WASHINGTON, U.S. – Democracy around the world is declining, being gradually eroded and the trend that became the hallmark of the 20th century – a move towards democracy, is now in reverse.

The findings, released in the Economist’s Index further went as far as stating that democracy is under siege globally.

The annual index, which tracks the health of the world’s governments and studied the state of democracy across 167 countries in 2017 said the results are depressing.

To start with, the findings showed that in 89 countries, democratic norms look worse than they did last year. 

The report’s authors further wrote that just 4.5 percent of the world’s residents live in fully functioning democracies, which is down from 8.9 percent in 2015.

They note that the precipitous drop is primarily due to the United States, which ranked in the 21st spot, with the authors calling it a “flawed democracy.”

The Economist list last year demoted the country from a “full” to “flawed” democracy.

The authors cited a “serious decline” in public trust in U.S. institutions and for the 2017 rankings, they said that the United States didn’t fare any better, retaining its same rank and score. 

The report’s authors explained that “U.S. President Donald Trump was able to tap into the dis empowerment felt by voters, who are frustrated with U.S. political and economic stagnation.”

The authors said, “Yet Trump’s presidency has only further polarized the country.”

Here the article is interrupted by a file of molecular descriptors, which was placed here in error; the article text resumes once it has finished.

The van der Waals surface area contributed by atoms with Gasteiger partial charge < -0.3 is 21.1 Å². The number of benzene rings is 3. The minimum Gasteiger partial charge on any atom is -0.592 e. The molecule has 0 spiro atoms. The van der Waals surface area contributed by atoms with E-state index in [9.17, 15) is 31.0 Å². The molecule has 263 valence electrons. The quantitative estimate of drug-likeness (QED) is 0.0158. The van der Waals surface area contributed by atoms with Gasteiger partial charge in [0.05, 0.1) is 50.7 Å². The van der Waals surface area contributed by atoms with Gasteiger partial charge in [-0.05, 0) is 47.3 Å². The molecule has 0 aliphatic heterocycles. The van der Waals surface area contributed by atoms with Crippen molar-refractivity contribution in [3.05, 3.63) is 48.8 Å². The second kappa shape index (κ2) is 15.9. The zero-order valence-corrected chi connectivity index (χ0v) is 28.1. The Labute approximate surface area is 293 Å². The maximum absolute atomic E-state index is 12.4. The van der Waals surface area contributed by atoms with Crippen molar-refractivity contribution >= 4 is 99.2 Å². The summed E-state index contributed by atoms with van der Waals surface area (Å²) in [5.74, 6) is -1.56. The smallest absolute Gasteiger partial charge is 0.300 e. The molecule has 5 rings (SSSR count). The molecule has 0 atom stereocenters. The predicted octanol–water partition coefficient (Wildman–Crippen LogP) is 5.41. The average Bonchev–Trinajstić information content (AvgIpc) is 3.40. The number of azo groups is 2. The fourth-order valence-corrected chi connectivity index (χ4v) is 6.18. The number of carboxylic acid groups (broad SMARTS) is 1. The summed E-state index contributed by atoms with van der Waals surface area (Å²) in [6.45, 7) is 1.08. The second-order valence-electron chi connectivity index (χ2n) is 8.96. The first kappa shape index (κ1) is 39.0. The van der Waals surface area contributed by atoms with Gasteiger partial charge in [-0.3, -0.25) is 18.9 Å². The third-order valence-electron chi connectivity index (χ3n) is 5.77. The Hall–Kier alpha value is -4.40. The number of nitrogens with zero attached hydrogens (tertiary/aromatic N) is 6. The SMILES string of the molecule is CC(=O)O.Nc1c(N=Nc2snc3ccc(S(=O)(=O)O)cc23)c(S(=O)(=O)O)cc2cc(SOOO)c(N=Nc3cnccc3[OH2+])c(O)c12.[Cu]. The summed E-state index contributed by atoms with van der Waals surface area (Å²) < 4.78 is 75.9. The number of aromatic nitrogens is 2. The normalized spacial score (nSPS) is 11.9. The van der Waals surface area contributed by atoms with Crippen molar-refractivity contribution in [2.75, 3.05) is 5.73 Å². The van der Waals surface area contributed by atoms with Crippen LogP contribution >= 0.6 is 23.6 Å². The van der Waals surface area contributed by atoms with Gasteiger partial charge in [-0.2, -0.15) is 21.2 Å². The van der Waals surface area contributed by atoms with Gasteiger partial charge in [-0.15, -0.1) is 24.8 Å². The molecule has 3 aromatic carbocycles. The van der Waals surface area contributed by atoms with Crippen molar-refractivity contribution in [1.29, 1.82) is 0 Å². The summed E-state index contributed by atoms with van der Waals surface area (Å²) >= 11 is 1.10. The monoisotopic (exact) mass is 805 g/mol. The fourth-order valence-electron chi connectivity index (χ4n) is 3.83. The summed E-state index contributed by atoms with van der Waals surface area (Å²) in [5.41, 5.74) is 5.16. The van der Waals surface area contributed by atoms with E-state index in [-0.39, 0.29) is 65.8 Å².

Further pointing out that Americans remain far apart on issues such as immigration and economic and environmental policy. 

They wrote in the report, “The growing divisions between (and within) those who identify as Republicans and Democrats help to explain in part why the Trump administration is finding it so hard to govern, despite controlling both houses of Congress.”

They have also cautioned that “this polarization foreshadows further democratic deterioration, particularly because polarization leads to a less functional government, one less able to compromise and come together to solve big issues.”

The authors pointed out that the “trend toward partisanship is also tied to a shift in confidence in government.”

Making the observation that democratic norms are being eroded around the world, they cited curbs on freedom of speech, declining trust in institutions, a drop in popularity of mainstream political parties and erosion of civil liberties. 

What makes matters worse is that a third of the world’s population lives under authoritarian regimes.

According to the Index for 2017, the world’s ten strongest democracies were Norway, Iceland, Sweden, New Zealand, Denmark, Ireland, Canada, Australia, Finland, and Switzerland. 

Further, other major European countries, including Britain and Germany made up the list of “full” democracies.

In this list, only one country from the developing world was represented, i.e. Uruguay.

At the other end, North Korea, Syria, Congo and Chad were labelled the world’s most authoritarian places.

While Spain’s democratic status suffered due to Madrid’s attempts at quelling Catalonia’s independence referendum, the rise of strongmen in Eastern Europe led to most countries performing even worse on the democracy index than usual.

The biggest changes were recorded in Venezuela, which is now considered authoritarian, and Indonesia, which dropped significantly in the index. 

Authors of the report, however, pointed out, “If 2016 was notable for the populist insurgency against mainstream political parties and politicians in the developed democracies of Europe and North America, 2017 was defined by a backlash against populism.”